Professionally, it was a challenge for me to make the decision to leave the practice in 2018. However, with many hours of reflection and pondering the advice of a fellow CNM who stated that there is a whole world of nursing out there to explore, I decided to take my passion for caring for women and their families, addressing health disparities, interdisciplinary education, and research into the community health realm. CCAHEC offers many opportunities connect with families and communities and make a difference in their health and in their lives.
Q. What is your proudest accomplishment in your short tenure at CCAHEC so far?
A. Moving into a full-time position has allowed me to provide additional customer service to the RN and LPN refresher students as they need it.
Q. What advice would you give to nurses who may be thinking about getting back into the workforce?
A. If you feel the desire and drive to do it – go for it! Nursing is a calling, not a job. It is caring that is at the heart of nursing.
However, nursing practice has changed in many ways. We have made great strides in healthcare quality, safety, and technology. It is an exciting time to be in healthcare with many advances happening at warp speed. Nursing has advanced in its professional recognition and nurses are integral members of interdisciplinary healthcare teams that work together for patient, family, and community health.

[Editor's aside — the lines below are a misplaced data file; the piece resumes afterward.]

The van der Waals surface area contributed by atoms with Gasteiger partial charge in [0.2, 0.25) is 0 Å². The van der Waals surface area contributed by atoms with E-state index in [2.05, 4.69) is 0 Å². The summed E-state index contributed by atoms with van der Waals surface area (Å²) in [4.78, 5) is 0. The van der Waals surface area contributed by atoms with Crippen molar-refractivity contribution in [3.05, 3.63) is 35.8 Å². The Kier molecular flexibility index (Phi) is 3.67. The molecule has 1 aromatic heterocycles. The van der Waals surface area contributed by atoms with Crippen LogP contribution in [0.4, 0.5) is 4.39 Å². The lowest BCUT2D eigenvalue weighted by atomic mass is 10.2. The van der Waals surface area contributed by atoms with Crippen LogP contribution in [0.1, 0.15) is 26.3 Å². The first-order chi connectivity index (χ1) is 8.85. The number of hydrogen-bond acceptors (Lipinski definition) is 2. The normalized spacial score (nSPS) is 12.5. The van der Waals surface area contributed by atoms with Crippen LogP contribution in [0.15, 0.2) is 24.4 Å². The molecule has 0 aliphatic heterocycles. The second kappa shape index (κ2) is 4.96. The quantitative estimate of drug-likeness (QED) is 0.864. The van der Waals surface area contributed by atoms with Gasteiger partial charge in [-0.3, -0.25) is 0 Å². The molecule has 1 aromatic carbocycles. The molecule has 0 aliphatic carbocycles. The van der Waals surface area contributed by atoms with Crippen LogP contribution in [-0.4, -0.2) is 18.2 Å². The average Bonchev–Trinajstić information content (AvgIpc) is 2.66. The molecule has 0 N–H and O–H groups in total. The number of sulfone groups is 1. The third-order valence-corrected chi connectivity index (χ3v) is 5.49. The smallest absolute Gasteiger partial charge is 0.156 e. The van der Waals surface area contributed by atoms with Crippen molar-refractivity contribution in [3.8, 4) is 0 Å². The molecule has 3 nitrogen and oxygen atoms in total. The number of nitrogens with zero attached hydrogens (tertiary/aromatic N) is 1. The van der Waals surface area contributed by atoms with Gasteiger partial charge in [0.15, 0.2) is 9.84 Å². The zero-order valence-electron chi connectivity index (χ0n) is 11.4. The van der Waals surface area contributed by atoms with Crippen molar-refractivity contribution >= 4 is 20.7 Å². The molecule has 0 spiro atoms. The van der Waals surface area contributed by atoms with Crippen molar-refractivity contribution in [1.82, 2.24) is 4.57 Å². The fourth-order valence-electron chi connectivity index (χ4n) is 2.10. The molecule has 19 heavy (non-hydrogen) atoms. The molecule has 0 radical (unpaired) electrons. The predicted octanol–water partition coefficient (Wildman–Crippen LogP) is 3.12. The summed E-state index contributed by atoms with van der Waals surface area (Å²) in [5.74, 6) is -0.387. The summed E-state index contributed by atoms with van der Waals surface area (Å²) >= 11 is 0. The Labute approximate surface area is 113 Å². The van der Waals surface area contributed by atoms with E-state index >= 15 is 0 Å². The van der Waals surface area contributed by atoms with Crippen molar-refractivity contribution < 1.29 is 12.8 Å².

Health care is transforming both within the hospital and within community health. In addition to acute care, health care is also focusing on what happens outside of the hospital with social determinants of health such as: food, education, employment and income, built environments, poverty, addiction, social support, access to care, and mental health. There are many opportunities for nurses to make a difference serving individuals, families, and communities.
Q. What are your top three goals in your new position this year?
A. Revise RN and LPN Refresher programs, establish the AHEC Scholars Program and work with students from various disciplines, and reach out and network with community members and counties that CCAHEC serves.
Q. Anything else you would want our readers to know about you?
A. I value relationship and caring. I am a qualitative researcher; listening to lived experiences helps us to understand, while giving voice to people. Everyone has a story.